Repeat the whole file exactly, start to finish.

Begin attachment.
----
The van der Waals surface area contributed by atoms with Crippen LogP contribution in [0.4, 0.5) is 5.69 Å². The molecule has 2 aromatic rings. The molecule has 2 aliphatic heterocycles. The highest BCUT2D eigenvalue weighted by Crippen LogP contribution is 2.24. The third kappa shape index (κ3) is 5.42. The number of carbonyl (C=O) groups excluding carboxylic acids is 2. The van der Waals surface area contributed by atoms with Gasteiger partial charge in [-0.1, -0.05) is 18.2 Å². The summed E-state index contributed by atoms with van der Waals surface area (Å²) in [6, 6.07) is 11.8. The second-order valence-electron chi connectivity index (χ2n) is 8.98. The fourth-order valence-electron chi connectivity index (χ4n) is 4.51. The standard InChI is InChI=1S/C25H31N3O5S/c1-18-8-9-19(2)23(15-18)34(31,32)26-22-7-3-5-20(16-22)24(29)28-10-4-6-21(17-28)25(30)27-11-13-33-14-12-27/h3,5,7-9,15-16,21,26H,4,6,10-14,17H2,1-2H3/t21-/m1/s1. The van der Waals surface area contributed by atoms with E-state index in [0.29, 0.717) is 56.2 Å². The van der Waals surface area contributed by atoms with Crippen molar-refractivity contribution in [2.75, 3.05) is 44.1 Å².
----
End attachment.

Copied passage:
The van der Waals surface area contributed by atoms with Crippen LogP contribution in [0.4, 0.5) is 5.69 Å². The molecule has 2 aromatic rings. The molecule has 2 aliphatic heterocycles. The highest BCUT2D eigenvalue weighted by Crippen LogP contribution is 2.24. The third kappa shape index (κ3) is 5.42. The number of carbonyl (C=O) groups excluding carboxylic acids is 2. The van der Waals surface area contributed by atoms with Gasteiger partial charge in [-0.1, -0.05) is 18.2 Å². The summed E-state index contributed by atoms with van der Waals surface area (Å²) in [6, 6.07) is 11.8. The second-order valence-electron chi connectivity index (χ2n) is 8.98. The fourth-order valence-electron chi connectivity index (χ4n) is 4.51. The standard InChI is InChI=1S/C25H31N3O5S/c1-18-8-9-19(2)23(15-18)34(31,32)26-22-7-3-5-20(16-22)24(29)28-10-4-6-21(17-28)25(30)27-11-13-33-14-12-27/h3,5,7-9,15-16,21,26H,4,6,10-14,17H2,1-2H3/t21-/m1/s1. The van der Waals surface area contributed by atoms with E-state index in [0.29, 0.717) is 56.2 Å². The van der Waals surface area contributed by atoms with Crippen molar-refractivity contribution in [2.75, 3.05) is 44.1 Å².